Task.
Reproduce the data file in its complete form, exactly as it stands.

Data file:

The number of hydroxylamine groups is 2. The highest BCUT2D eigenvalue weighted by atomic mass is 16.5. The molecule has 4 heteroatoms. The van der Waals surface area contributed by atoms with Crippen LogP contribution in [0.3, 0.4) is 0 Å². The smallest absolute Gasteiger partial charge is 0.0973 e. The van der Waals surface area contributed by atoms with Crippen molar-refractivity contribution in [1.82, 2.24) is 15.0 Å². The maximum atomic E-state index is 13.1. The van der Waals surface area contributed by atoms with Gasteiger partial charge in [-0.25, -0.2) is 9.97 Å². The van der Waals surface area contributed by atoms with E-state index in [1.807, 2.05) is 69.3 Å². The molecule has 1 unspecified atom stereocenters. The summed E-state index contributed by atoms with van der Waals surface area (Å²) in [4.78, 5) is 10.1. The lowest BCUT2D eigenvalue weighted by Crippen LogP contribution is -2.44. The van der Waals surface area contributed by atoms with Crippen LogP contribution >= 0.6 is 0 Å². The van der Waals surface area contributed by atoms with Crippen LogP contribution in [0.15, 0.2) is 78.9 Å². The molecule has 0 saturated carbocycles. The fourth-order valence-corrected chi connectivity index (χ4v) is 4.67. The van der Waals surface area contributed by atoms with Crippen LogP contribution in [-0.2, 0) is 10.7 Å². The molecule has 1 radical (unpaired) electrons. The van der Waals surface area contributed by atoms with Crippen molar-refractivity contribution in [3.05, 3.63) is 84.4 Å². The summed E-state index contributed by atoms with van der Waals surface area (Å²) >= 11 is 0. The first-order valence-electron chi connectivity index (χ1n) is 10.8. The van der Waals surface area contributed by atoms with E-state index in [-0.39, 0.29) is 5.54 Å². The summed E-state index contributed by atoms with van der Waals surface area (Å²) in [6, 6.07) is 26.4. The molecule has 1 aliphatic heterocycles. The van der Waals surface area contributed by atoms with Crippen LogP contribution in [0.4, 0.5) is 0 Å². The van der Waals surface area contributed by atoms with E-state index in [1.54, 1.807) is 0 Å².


The number of hydroxylamine groups is 2. The highest BCUT2D eigenvalue weighted by atomic mass is 16.5. The molecule has 4 heteroatoms. The van der Waals surface area contributed by atoms with Crippen LogP contribution in [0.3, 0.4) is 0 Å². The smallest absolute Gasteiger partial charge is 0.0973 e. The van der Waals surface area contributed by atoms with Crippen molar-refractivity contribution in [1.82, 2.24) is 15.0 Å². The maximum atomic E-state index is 13.1. The van der Waals surface area contributed by atoms with Gasteiger partial charge in [-0.25, -0.2) is 9.97 Å². The van der Waals surface area contributed by atoms with E-state index in [1.807, 2.05) is 69.3 Å². The molecule has 1 unspecified atom stereocenters. The summed E-state index contributed by atoms with van der Waals surface area (Å²) in [4.78, 5) is 10.1. The lowest BCUT2D eigenvalue weighted by Crippen LogP contribution is -2.44. The van der Waals surface area contributed by atoms with Crippen LogP contribution >= 0.6 is 0 Å². The van der Waals surface area contributed by atoms with Crippen LogP contribution in [0.15, 0.2) is 78.9 Å². The molecule has 0 saturated carbocycles. The fourth-order valence-corrected chi connectivity index (χ4v) is 4.67. The van der Waals surface area contributed by atoms with Crippen LogP contribution in [-0.2, 0) is 10.7 Å². The molecule has 1 radical (unpaired) electrons. The van der Waals surface area contributed by atoms with Crippen molar-refractivity contribution in [3.05, 3.63) is 84.4 Å². The summed E-state index contributed by atoms with van der Waals surface area (Å²) >= 11 is 0. The first-order valence-electron chi connectivity index (χ1n) is 10.8. The van der Waals surface area contributed by atoms with E-state index in [-0.39, 0.29) is 5.54 Å². The summed E-state index contributed by atoms with van der Waals surface area (Å²) in [6, 6.07) is 26.4. The molecule has 1 aliphatic heterocycles. The van der Waals surface area contributed by atoms with Crippen LogP contribution in [0.4, 0.5) is 0 Å². The van der Waals surface area contributed by atoms with E-state index in [1.54, 1.807) is 0 Å².